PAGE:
Minnesota Criminal Law
Minnesota criminal law and criminal procedure governs the process from arrest to conviction to appeals in Minnesota.The laws and rules provide detailed explanations and procedures of crimes, punishments, and trial processes.The information below is a selection of common topics in Minnesota criminal law, and will provide a basic understanding of the subject. For more specific information, or if arrested in Minnesota, contact a Minnesota criminal law attorney.
Drug Possession in Minnesota
Drug possession in Minnesota is divided into degrees of crime that vary in punishment. The degrees are determined by the type and quantity of the drug, and the criminal charge:
For specific information on possible charges stemming from a drug arrest, or if arrested drug possession in Minnesota, contact a Minnesota criminal defense attorney.
Assault in Minnesota
Assault charges in Minnesota can arise when an assailant physically harms a person, and has varying degrees of punishments depending on the nature of the crime:
For questions concerning a specific incident, or if arrested for assault in Minnesota, contact a Minnesota criminal defense attorney.
Minnesota Drunk Driving
DWI A Minnesota DWI charge can result in serious consequences and should not be taken lightly. A first time offender faces a jail term of up to 90 days, a fine of $1,000, community service, license suspension between 90 days and one year, fees over $500, and a possible ignition interlock device. If arrested for DWI in Minnesota contact a Minnesota DWI attorney.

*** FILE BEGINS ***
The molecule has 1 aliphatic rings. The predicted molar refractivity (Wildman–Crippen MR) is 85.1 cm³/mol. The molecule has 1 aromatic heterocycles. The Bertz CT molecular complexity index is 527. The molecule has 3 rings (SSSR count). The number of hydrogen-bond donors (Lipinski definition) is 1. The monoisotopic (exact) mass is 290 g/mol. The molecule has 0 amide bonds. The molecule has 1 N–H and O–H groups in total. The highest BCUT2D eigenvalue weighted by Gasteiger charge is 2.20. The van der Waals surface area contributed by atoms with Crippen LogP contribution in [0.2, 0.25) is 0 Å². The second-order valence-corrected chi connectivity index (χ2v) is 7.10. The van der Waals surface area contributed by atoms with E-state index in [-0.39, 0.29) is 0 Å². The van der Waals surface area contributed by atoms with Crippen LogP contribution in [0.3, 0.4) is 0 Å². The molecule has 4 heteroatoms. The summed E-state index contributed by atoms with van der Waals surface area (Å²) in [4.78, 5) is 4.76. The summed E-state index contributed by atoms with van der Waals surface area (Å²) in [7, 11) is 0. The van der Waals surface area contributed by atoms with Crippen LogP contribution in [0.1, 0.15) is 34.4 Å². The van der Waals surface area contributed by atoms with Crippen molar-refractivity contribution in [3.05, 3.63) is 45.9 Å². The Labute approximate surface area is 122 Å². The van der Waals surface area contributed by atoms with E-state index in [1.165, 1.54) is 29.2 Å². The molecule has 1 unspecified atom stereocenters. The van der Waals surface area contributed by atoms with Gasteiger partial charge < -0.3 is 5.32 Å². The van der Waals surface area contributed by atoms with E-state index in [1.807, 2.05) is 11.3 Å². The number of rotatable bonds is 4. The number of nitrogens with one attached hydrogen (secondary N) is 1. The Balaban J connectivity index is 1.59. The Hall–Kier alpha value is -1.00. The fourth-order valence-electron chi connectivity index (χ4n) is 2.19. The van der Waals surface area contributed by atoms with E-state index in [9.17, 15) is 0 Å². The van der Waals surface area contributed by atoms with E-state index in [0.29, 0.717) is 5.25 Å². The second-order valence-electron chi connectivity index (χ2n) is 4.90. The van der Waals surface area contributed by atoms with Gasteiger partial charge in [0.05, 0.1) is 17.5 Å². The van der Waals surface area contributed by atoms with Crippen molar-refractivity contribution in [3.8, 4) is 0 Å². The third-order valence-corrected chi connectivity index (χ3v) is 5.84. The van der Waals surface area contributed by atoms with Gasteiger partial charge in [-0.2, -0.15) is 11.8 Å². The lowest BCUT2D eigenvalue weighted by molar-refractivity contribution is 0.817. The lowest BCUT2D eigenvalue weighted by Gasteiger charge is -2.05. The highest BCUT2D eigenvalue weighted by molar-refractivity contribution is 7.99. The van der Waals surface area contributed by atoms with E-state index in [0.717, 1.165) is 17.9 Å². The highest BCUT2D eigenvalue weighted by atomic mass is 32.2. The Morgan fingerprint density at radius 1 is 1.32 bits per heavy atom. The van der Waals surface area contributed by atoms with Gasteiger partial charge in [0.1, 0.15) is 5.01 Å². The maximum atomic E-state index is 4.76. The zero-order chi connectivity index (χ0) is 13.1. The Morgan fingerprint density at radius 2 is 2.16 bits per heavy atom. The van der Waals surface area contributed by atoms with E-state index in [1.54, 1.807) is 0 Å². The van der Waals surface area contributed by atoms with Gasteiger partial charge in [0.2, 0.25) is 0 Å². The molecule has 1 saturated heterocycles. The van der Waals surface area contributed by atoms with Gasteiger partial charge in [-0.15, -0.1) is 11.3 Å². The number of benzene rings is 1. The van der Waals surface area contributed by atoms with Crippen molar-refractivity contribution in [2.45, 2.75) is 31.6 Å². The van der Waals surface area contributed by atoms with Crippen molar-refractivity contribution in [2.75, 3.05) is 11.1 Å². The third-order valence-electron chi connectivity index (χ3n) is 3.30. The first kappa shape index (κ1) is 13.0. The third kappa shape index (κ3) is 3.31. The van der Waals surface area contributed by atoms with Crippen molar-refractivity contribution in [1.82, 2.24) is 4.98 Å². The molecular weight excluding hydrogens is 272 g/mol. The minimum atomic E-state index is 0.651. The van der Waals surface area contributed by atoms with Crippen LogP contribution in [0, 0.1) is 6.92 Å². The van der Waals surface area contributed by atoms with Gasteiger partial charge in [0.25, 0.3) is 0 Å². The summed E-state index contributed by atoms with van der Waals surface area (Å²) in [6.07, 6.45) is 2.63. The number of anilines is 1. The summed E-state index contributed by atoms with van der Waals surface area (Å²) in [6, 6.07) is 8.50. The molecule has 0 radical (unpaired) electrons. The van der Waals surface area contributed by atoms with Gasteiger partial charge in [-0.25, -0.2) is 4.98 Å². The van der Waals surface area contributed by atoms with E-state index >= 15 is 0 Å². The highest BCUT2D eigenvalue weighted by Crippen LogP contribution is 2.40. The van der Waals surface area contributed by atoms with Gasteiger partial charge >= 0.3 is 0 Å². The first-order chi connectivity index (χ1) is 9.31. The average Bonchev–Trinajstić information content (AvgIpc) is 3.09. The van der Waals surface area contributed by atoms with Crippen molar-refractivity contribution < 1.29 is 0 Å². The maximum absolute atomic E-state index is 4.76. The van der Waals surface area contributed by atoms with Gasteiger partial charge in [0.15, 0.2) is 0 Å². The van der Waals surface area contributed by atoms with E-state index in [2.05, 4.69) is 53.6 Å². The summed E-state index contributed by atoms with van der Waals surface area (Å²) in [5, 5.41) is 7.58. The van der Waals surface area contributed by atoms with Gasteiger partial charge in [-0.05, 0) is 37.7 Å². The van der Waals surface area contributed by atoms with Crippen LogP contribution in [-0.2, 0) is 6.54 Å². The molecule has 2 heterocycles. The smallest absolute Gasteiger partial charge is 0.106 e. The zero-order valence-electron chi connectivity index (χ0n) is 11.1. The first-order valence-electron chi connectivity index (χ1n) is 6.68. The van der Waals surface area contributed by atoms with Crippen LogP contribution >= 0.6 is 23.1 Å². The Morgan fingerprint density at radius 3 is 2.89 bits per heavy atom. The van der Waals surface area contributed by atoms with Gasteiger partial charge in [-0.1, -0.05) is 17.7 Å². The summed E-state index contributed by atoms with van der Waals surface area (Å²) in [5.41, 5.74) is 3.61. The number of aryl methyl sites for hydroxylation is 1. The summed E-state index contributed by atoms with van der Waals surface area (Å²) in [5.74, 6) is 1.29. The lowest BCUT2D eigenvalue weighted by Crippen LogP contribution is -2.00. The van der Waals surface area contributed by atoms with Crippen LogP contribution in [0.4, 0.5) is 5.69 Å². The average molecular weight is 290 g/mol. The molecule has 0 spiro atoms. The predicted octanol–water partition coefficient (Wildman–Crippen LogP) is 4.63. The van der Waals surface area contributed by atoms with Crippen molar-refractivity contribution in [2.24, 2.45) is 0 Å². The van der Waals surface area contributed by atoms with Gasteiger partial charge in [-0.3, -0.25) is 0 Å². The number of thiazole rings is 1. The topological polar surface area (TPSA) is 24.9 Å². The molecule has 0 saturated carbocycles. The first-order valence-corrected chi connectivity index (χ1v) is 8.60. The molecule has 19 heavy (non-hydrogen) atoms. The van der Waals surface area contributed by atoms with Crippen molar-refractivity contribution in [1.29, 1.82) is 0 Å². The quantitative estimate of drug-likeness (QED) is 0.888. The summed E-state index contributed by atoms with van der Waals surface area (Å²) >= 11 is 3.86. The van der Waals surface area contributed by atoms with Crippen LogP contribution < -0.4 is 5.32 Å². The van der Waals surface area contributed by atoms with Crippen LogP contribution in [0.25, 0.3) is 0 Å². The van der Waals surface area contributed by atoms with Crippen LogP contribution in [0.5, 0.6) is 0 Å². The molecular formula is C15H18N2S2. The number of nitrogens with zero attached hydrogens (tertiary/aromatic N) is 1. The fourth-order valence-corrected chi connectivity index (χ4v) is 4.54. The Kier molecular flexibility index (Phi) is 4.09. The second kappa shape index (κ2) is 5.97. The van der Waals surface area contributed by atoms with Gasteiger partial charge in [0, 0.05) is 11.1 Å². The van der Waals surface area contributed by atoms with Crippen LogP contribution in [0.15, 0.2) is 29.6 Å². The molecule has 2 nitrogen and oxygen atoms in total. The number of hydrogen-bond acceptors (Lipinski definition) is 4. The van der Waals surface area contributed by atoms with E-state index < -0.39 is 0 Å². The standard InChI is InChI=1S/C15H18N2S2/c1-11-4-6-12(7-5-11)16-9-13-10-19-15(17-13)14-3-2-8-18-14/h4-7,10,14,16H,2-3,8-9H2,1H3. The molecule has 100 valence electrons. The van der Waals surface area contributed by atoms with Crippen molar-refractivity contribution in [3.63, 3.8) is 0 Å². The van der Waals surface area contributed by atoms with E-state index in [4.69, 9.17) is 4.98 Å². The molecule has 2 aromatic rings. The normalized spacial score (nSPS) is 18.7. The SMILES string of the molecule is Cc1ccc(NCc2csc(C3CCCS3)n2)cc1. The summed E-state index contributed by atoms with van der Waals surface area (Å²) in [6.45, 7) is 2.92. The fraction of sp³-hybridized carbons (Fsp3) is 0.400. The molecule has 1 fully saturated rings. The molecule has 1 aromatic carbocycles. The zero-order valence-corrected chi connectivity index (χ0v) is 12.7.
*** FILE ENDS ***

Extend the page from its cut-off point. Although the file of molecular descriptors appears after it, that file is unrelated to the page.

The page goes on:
Right to Jury in Minnesota
According to the Minnesota Rules of Criminal Procedure, a defendant in any case for a crime punishable by incarceration is entitled to a jury trial. For misdemeanors not punishable by jail time, a judge will hear the case without a jury. If a defendant wishes he may elect to waive his right to a jury trial.
Trial Date in Minnesota
In Minnesota, the court will set a trial date after an indictment.In setting the date the court will consider the severity of the crime and whether or not the defendant is out on bail or in custody in order to determine priority of cases tried. A court may grant a continuance on a trial on a motion by either party if the motion demonstrates there is sufficient cause to postpone the trial.
Appeals in Minnesota
A defendant convicted of a crime in Minnesota may file an appeal of the judgment or conviction to a higher court within 60 days after the entry of the order. A convicted defendant may also file a petition to the trial court alleging the sentence or conviction was a violation of the defendant's rights, or new evidence has come to light establishing the defendant's innocence. The petition would request a court vacate the judgment or sentence. Appeals and petitions for relief in Minnesota require attention to procedural detail; contact a Minnesota defense attorney for assistance.
Minnesota Criminal Law and Procedure Statutes and Rules
Click here for the Minnesota Statutes: